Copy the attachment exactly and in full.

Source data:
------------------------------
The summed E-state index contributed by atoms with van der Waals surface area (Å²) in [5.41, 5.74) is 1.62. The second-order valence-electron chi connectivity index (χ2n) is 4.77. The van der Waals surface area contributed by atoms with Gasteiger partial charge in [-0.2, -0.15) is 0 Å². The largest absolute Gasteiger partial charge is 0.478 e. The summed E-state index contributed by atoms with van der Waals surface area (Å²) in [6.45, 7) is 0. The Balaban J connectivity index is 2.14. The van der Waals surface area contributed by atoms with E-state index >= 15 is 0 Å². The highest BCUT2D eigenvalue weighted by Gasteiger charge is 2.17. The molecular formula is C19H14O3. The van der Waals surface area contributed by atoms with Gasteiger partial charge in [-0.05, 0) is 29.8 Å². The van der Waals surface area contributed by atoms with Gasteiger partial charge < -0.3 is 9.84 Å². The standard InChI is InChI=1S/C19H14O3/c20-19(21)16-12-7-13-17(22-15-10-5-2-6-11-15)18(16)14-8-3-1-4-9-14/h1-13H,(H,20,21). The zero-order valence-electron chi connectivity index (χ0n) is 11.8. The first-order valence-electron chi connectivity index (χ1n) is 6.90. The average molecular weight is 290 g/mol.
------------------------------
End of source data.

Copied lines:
The summed E-state index contributed by atoms with van der Waals surface area (Å²) in [5.41, 5.74) is 1.62. The second-order valence-electron chi connectivity index (χ2n) is 4.77. The van der Waals surface area contributed by atoms with Gasteiger partial charge in [-0.2, -0.15) is 0 Å². The largest absolute Gasteiger partial charge is 0.478 e. The summed E-state index contributed by atoms with van der Waals surface area (Å²) in [6.45, 7) is 0. The Balaban J connectivity index is 2.14. The van der Waals surface area contributed by atoms with E-state index >= 15 is 0 Å². The highest BCUT2D eigenvalue weighted by Gasteiger charge is 2.17. The molecular formula is C19H14O3. The van der Waals surface area contributed by atoms with Gasteiger partial charge in [-0.05, 0) is 29.8 Å². The van der Waals surface area contributed by atoms with Gasteiger partial charge < -0.3 is 9.84 Å². The standard InChI is InChI=1S/C19H14O3/c20-19(21)16-12-7-13-17(22-15-10-5-2-6-11-15)18(16)14-8-3-1-4-9-14/h1-13H,(H,20,21). The zero-order valence-electron chi connectivity index (χ0n) is 11.8. The first-order valence-electron chi connectivity index (χ1n) is 6.90. The average molecular weight is 290 g/mol.